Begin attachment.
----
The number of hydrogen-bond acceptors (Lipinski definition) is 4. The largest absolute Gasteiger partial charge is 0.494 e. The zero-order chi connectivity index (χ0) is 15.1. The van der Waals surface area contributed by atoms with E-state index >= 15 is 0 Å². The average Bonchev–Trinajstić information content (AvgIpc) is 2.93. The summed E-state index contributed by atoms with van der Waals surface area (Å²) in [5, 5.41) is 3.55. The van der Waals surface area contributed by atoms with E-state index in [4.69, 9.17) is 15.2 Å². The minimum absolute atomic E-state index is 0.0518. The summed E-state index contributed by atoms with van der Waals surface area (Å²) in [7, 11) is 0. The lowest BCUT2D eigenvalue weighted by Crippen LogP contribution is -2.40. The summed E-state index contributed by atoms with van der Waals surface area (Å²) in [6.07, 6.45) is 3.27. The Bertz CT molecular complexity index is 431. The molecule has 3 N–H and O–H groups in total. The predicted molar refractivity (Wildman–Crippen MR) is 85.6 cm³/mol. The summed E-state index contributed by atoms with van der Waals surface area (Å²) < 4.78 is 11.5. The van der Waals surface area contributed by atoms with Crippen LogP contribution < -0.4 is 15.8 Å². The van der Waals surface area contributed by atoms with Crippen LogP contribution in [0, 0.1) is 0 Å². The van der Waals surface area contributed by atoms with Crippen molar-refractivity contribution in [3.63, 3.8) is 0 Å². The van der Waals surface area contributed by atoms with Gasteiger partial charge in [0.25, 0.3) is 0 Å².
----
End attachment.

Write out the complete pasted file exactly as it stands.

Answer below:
The number of hydrogen-bond acceptors (Lipinski definition) is 4. The largest absolute Gasteiger partial charge is 0.494 e. The zero-order chi connectivity index (χ0) is 15.1. The van der Waals surface area contributed by atoms with E-state index >= 15 is 0 Å². The average Bonchev–Trinajstić information content (AvgIpc) is 2.93. The summed E-state index contributed by atoms with van der Waals surface area (Å²) in [5, 5.41) is 3.55. The van der Waals surface area contributed by atoms with E-state index in [4.69, 9.17) is 15.2 Å². The minimum absolute atomic E-state index is 0.0518. The summed E-state index contributed by atoms with van der Waals surface area (Å²) in [7, 11) is 0. The lowest BCUT2D eigenvalue weighted by Crippen LogP contribution is -2.40. The summed E-state index contributed by atoms with van der Waals surface area (Å²) in [6.07, 6.45) is 3.27. The Bertz CT molecular complexity index is 431. The molecule has 3 N–H and O–H groups in total. The predicted molar refractivity (Wildman–Crippen MR) is 85.6 cm³/mol. The summed E-state index contributed by atoms with van der Waals surface area (Å²) < 4.78 is 11.5. The van der Waals surface area contributed by atoms with Crippen LogP contribution < -0.4 is 15.8 Å². The van der Waals surface area contributed by atoms with Crippen LogP contribution in [0, 0.1) is 0 Å². The van der Waals surface area contributed by atoms with Crippen molar-refractivity contribution in [3.63, 3.8) is 0 Å². The van der Waals surface area contributed by atoms with Gasteiger partial charge in [0.25, 0.3) is 0 Å².